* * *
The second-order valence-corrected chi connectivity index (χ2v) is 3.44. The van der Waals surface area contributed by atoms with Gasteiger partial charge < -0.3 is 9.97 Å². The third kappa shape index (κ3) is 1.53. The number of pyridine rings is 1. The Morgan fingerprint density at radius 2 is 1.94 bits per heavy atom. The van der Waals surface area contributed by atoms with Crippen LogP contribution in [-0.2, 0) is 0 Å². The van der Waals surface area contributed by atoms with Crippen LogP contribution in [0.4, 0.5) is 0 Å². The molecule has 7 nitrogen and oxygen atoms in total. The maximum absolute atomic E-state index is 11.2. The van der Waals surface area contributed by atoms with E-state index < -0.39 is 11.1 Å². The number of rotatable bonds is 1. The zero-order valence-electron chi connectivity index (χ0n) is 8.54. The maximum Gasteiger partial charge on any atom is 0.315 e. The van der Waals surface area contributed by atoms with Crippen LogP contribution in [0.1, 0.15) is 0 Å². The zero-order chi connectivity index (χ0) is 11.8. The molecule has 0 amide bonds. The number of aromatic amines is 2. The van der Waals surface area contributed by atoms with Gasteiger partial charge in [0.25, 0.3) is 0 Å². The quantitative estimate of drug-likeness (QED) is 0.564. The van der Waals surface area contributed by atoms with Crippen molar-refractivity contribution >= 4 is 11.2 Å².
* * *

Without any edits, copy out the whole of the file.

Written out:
The second-order valence-corrected chi connectivity index (χ2v) is 3.44. The van der Waals surface area contributed by atoms with Gasteiger partial charge < -0.3 is 9.97 Å². The third kappa shape index (κ3) is 1.53. The number of pyridine rings is 1. The Morgan fingerprint density at radius 2 is 1.94 bits per heavy atom. The van der Waals surface area contributed by atoms with Crippen LogP contribution in [-0.2, 0) is 0 Å². The van der Waals surface area contributed by atoms with Crippen LogP contribution in [0.4, 0.5) is 0 Å². The molecule has 7 nitrogen and oxygen atoms in total. The maximum absolute atomic E-state index is 11.2. The van der Waals surface area contributed by atoms with E-state index < -0.39 is 11.1 Å². The number of rotatable bonds is 1. The zero-order valence-electron chi connectivity index (χ0n) is 8.54. The maximum Gasteiger partial charge on any atom is 0.315 e. The van der Waals surface area contributed by atoms with Crippen LogP contribution in [0.1, 0.15) is 0 Å². The zero-order chi connectivity index (χ0) is 11.8. The molecule has 0 amide bonds. The number of aromatic amines is 2. The van der Waals surface area contributed by atoms with Gasteiger partial charge in [0.25, 0.3) is 0 Å². The quantitative estimate of drug-likeness (QED) is 0.564. The van der Waals surface area contributed by atoms with Crippen molar-refractivity contribution >= 4 is 11.2 Å².